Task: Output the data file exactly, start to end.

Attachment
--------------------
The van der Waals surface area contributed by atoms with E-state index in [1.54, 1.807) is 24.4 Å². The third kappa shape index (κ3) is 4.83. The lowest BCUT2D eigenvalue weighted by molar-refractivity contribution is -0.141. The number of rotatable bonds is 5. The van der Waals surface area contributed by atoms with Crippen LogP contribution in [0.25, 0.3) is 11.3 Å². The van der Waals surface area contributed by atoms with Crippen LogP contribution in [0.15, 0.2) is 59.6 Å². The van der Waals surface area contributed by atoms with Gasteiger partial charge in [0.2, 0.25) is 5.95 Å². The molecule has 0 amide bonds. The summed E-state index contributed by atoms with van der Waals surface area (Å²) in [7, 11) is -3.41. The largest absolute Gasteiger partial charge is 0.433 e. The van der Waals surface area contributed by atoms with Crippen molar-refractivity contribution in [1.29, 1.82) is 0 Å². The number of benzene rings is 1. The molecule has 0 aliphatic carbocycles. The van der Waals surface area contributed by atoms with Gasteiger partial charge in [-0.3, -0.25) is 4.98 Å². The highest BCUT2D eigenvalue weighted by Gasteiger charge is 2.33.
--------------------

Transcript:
The van der Waals surface area contributed by atoms with E-state index in [1.54, 1.807) is 24.4 Å². The third kappa shape index (κ3) is 4.83. The lowest BCUT2D eigenvalue weighted by molar-refractivity contribution is -0.141. The number of rotatable bonds is 5. The van der Waals surface area contributed by atoms with Crippen LogP contribution in [0.25, 0.3) is 11.3 Å². The van der Waals surface area contributed by atoms with Crippen LogP contribution in [0.15, 0.2) is 59.6 Å². The van der Waals surface area contributed by atoms with Gasteiger partial charge in [0.2, 0.25) is 5.95 Å². The molecule has 0 amide bonds. The summed E-state index contributed by atoms with van der Waals surface area (Å²) in [7, 11) is -3.41. The largest absolute Gasteiger partial charge is 0.433 e. The van der Waals surface area contributed by atoms with Crippen molar-refractivity contribution in [1.29, 1.82) is 0 Å². The number of benzene rings is 1. The molecule has 0 aliphatic carbocycles. The van der Waals surface area contributed by atoms with Gasteiger partial charge in [-0.3, -0.25) is 4.98 Å². The highest BCUT2D eigenvalue weighted by Gasteiger charge is 2.33.